Urging our nation's leaders to end hunger
print this page

Combat Indifference About Nutrition

By Janet Williams on April 24, 2009
© Greenville News

I have witnessed first-hand the "perils of indifference" described by Drs. Sean O'Rourke and Ron Manuto in their recent column. As a registered dietitian I see children with a variety of nutrition-related problems. One student in the Greenville County Schools was referred to me for "Failure to Thrive" —technical jargon describing children whose weight or rate of weight gain is significantly below that of other children of similar age and gender. This child’s abnormal thinness was the result of hunger and poverty. He gained weight and grew well after I was able to provide supplemental nutrition through his school and at home.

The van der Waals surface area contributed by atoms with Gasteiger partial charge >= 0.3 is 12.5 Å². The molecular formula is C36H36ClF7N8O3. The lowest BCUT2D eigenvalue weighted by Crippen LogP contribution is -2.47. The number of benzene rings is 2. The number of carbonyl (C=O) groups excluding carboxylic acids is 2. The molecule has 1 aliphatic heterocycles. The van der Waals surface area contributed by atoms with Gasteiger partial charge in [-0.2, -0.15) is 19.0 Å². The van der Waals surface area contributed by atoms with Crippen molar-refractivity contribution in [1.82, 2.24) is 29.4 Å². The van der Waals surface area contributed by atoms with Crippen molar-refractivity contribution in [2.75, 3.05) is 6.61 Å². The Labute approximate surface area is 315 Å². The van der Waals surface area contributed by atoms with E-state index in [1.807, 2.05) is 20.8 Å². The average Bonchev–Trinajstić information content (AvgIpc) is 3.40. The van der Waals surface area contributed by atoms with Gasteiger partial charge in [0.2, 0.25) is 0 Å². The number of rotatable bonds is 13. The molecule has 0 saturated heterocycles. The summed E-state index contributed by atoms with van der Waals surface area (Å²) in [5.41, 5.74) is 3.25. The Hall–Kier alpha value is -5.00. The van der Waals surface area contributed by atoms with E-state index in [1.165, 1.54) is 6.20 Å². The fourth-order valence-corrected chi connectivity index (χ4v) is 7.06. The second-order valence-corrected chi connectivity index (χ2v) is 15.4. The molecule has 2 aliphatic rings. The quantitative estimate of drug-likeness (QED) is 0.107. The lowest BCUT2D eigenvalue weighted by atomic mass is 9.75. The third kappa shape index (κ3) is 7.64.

In these trying financial times, more and more children are eligible for vital safety net programs. The Greenville County School District has received at least 4,000 additional applications for the free and reduced cost breakfast and lunch programs since January of this school year. Ordinarily, only a handful of applications are received second semester. Nationally, 11.7 million children live in households where people have to skip meals or eat less to make ends meet. That means one in ten households in the U.S. are living with hunger or are at risk of hunger.


This year Congress will reauthorize nutrition programs like the ones that are giving children a chance to thrive—school breakfast and lunch programs, summer food programs and WIC for mothers and infants. Ordinary citizens can combat indifference by urging Rep. Bob Inglis and Sens. Jim DeMint and Lindsey Graham to ensure there’s enough funding and access to these programs.




Connect with Us

Bread for the World